Marco Canora's Thanksgiving Traditions
New York City chef Marco Canora shares his favorite Thanksgiving memories as well as his favorite Thanksgiving foods.
Of the many Thanksgiving holidays Marco Canora has spent with his family, one of his favorites remains the year his cousin hosted the clan, and bought a 38-pound turkey to feed them. “It was the largest thing I’d seen in my life,” Canora says. The bird was so immense, so daunting, that his cousin had to wake up at 3:45 a.m. Thanksgiving Day to put it in the oven. The entire family was worried whether it would cook, and cook well, in time for dinner. “But the funny thing was, the turkey was so large, and cooking for so long, that it released enough juice to fill the roasting pan. The bottom part of the bird essentially became a confit, and it was delicious,” he says of the unexpected mishap. “It could have been a disaster, but it turned out to be one of the best turkeys ever.”
"A huge lesson with cooking,” says Canora, “is that you’ve got to loosen up and go with the flow."
This is a particularly useful mantra whenit comes to the multi-course Thanksgiving meal—a dinner that can serve as many as 15 in the Canora household. “We celebrate in full force,” says the 41-year-old chef, lauded for his New York City restaurants Hearth, Insieme and Terroir, which he runs with noted wine expert Paul Grieco, and which all share the common thread of blending thoroughly modern cooking with Italian elements and style. “We’re not sports people,” he explains.
“For us, it’s not about getting around the TV and watching football. It’s aunts, cousins and immediate family all getting together, and it’s about cooking and eating.” Canora’s mother is originally from the Tuscan town of Lucca, but she happily adopted American traditions when she raised her family in New York’s Hudson Valley. Canora recalls Thanksgiving as a major function, which isn’t much of a surprise, considering the parallels between the tenets of the holiday and Italy’s own emphasis on family, the kitchen and shared meals.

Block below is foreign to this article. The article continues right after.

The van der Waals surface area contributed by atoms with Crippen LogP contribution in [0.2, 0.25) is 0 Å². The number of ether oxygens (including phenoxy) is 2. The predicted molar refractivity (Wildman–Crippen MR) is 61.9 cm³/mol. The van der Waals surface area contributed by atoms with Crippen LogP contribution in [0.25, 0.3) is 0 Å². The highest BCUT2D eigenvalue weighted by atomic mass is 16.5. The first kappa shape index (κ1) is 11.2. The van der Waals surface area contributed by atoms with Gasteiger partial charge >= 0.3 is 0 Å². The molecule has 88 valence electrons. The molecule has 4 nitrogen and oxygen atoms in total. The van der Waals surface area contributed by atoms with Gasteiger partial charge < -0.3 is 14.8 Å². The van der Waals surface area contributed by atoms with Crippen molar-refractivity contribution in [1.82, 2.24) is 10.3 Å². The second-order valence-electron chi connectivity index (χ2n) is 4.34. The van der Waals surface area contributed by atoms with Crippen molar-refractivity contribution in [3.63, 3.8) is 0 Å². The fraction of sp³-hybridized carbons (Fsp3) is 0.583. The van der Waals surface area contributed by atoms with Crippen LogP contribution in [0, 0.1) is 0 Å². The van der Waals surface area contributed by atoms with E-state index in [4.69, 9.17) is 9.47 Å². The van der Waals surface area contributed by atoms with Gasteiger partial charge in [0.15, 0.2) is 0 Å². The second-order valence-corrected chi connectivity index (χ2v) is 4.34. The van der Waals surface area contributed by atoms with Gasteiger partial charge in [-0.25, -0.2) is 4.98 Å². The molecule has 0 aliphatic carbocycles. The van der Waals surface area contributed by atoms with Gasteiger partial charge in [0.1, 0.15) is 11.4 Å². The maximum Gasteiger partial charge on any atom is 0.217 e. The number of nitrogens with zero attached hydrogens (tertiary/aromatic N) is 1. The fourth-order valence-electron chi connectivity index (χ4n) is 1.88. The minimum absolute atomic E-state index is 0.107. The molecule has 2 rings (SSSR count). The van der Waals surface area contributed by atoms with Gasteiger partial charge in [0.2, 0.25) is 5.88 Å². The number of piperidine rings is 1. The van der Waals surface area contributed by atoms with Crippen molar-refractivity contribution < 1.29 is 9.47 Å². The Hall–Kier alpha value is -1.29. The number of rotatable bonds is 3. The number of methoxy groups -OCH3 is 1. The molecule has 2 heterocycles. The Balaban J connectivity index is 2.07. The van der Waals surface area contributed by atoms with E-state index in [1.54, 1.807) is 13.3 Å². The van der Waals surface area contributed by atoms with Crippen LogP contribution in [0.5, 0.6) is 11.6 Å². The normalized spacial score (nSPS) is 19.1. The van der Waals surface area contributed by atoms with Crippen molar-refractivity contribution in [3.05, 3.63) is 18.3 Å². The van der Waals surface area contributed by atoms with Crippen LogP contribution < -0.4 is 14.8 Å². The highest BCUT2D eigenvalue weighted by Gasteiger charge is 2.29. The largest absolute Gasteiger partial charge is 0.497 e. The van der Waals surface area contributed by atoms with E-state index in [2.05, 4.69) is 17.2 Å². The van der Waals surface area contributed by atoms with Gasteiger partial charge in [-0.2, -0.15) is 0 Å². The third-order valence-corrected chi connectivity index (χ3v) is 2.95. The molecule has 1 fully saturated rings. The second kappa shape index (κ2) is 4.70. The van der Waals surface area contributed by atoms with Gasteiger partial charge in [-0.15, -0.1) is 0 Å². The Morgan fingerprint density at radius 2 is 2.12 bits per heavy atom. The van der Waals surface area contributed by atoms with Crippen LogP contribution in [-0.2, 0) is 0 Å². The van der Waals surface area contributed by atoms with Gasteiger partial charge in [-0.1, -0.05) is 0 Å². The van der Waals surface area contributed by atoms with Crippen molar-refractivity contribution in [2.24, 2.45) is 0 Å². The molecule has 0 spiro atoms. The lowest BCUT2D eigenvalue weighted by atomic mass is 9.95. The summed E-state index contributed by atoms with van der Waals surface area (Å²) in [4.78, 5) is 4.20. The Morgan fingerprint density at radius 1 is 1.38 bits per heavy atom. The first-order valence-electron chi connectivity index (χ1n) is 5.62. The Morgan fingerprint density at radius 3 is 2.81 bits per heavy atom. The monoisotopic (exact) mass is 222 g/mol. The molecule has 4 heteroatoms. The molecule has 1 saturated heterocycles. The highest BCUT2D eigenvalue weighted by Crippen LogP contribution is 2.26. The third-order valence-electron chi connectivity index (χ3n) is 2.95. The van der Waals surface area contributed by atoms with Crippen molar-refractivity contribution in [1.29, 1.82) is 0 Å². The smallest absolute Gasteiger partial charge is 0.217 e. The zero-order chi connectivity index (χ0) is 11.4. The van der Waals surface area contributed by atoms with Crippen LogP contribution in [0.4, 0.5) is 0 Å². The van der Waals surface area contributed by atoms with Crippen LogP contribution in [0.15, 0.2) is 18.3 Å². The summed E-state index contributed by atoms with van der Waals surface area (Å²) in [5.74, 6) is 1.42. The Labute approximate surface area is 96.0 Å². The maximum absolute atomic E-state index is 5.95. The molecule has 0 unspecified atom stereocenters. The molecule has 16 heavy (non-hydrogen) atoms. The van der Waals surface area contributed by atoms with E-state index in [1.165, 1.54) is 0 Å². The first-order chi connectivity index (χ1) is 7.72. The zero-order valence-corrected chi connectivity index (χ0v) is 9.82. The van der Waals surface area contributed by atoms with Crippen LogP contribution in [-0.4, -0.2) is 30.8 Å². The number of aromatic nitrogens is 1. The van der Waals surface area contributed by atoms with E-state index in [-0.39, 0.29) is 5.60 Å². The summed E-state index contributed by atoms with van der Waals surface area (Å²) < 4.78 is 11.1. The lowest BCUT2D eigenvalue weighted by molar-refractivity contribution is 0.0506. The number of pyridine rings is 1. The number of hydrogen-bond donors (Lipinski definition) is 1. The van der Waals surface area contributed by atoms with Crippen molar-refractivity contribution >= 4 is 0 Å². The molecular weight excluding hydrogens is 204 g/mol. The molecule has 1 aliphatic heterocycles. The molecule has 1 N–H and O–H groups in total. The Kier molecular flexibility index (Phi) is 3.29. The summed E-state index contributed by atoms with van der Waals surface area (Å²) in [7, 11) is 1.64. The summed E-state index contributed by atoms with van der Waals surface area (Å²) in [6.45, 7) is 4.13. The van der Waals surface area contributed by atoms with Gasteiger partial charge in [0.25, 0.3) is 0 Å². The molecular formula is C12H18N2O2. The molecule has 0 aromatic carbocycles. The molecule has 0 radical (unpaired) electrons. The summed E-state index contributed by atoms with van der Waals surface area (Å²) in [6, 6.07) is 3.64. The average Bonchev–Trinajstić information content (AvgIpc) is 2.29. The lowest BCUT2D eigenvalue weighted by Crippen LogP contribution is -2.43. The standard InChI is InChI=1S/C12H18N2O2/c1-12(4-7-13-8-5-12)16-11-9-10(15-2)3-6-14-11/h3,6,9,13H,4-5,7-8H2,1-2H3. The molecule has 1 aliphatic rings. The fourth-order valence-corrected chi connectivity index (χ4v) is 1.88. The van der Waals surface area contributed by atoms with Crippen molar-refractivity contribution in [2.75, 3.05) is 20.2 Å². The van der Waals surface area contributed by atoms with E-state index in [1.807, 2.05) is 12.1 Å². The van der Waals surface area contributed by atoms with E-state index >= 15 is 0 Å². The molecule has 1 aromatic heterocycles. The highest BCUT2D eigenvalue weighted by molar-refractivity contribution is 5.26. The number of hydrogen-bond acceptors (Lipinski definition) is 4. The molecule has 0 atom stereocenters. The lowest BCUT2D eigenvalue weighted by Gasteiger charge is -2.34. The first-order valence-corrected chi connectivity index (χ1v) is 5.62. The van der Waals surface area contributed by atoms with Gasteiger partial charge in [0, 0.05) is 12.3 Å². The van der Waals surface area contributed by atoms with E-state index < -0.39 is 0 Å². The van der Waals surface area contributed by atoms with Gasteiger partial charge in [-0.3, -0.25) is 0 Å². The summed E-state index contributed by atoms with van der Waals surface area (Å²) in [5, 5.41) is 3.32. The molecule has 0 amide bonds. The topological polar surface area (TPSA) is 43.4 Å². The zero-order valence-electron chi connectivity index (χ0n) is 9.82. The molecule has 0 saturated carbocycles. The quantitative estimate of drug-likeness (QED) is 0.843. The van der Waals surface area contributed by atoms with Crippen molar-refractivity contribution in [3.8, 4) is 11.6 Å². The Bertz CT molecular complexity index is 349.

Thanksgiving is the most American of holidays—and certainly its original one. Canora’s family can attest that it’s easy to love, effortless to adopt and a cornerstone of the family experience. But bonding aside, churning out a multi-course meal for a large group isn’t easy. “We start three days in advance,” Canora says. “We make the broth, and that’s a full day. We also make pie dough and start prepping for the stuffing.”
Among his family’s favorite Thanksgiving dishes are caramelized leek and sage stuffing and sautéed broccoli rabe. But for the special Thanksgiving meal he created for La Cucina Italiana, he also brought in recipes from other aspects of his life. “Even though it’s an American meal, I wanted to do it in the format of an Italian one—with an antipasto, primo, secondo and dessert,” he explains. His primo, butternut squash risotto, is a creative interpretation of Italy’s traditional tortelli Mantovani, a fresh pasta stuffed with mostarda di Cremona, pumpkin and amaretti. In Canora’s version, the risotto is cooked with the pumpkin, then topped with the mostarda and amaretti as finishing touches. “Some parts of the meal were inspired by my home life, and others were inspired by my professional life,” he says.
And whether it’s the professional experience that includes garnering a James Beard Award for Tom Colicchio’s Craft while heading the kitchen there, or the acclaim he’s received with his current restaurants, eventually Canora took the helm at the family table, too. “Somewhere along the line, I started running the show in the kitchen at home,” he says, laughing. “Overall, it’s a communal effort, but when it comes close to sit-down time for dinner, I can’t help but start barking orders.”
Yet it’s the shared event that’s his favorite part of the meal. “The most beautiful thing about cooking and the holidays and family,” he says, “is that it’s something everybody can get involved in, and the kitchen is a great place to hang out and have fun.”
This year, after the fall release of his new book, Salt to Taste (Rodale), he’s considering opening Hearth on Thanksgiving for the first time. The move would give his devotees a chance to sample a special menu, though the only downside may be not having the leftovers to savor. “At home, we serve and eat the leftovers as they are,” he says. “But one thing we do is pick the turkey meat, or take the leftover meat from the brodo, mix it with potato, bread crumbs, lemon zest, parsley, garlic and parmesan cheese, and fry them to make croquettas.”
That’s one idea for leftovers, but Canora certainly wouldn’t stop you from trying more. “Like with the (38-pound) turkey, if you make a mistake, you take that experience and you learn from it and apply it the next time you cook,” he says.”
by Corina Quinn
photo by Nina Choi
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